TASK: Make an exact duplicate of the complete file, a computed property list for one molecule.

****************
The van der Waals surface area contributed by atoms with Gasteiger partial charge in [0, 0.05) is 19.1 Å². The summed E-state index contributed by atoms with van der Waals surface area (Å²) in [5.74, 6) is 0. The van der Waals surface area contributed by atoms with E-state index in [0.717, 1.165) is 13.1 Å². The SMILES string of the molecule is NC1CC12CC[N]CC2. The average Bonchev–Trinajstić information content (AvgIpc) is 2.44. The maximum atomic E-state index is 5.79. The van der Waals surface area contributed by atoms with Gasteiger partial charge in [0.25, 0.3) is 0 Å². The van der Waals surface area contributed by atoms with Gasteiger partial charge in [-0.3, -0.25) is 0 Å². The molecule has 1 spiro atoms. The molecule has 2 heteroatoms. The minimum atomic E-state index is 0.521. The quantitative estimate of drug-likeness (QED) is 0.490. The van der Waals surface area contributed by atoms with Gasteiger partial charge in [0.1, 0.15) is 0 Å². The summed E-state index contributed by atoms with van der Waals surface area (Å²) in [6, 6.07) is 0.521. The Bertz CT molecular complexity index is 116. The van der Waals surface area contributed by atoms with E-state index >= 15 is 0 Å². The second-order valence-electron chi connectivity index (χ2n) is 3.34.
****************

The van der Waals surface area contributed by atoms with Gasteiger partial charge in [0, 0.05) is 19.1 Å². The summed E-state index contributed by atoms with van der Waals surface area (Å²) in [5.74, 6) is 0. The van der Waals surface area contributed by atoms with E-state index in [0.717, 1.165) is 13.1 Å². The SMILES string of the molecule is NC1CC12CC[N]CC2. The average Bonchev–Trinajstić information content (AvgIpc) is 2.44. The maximum atomic E-state index is 5.79. The van der Waals surface area contributed by atoms with Gasteiger partial charge in [0.25, 0.3) is 0 Å². The van der Waals surface area contributed by atoms with Gasteiger partial charge in [-0.3, -0.25) is 0 Å². The molecule has 1 spiro atoms. The molecule has 2 heteroatoms. The minimum atomic E-state index is 0.521. The quantitative estimate of drug-likeness (QED) is 0.490. The van der Waals surface area contributed by atoms with Gasteiger partial charge in [0.1, 0.15) is 0 Å². The summed E-state index contributed by atoms with van der Waals surface area (Å²) in [6, 6.07) is 0.521. The Bertz CT molecular complexity index is 116. The van der Waals surface area contributed by atoms with E-state index >= 15 is 0 Å². The second-order valence-electron chi connectivity index (χ2n) is 3.34.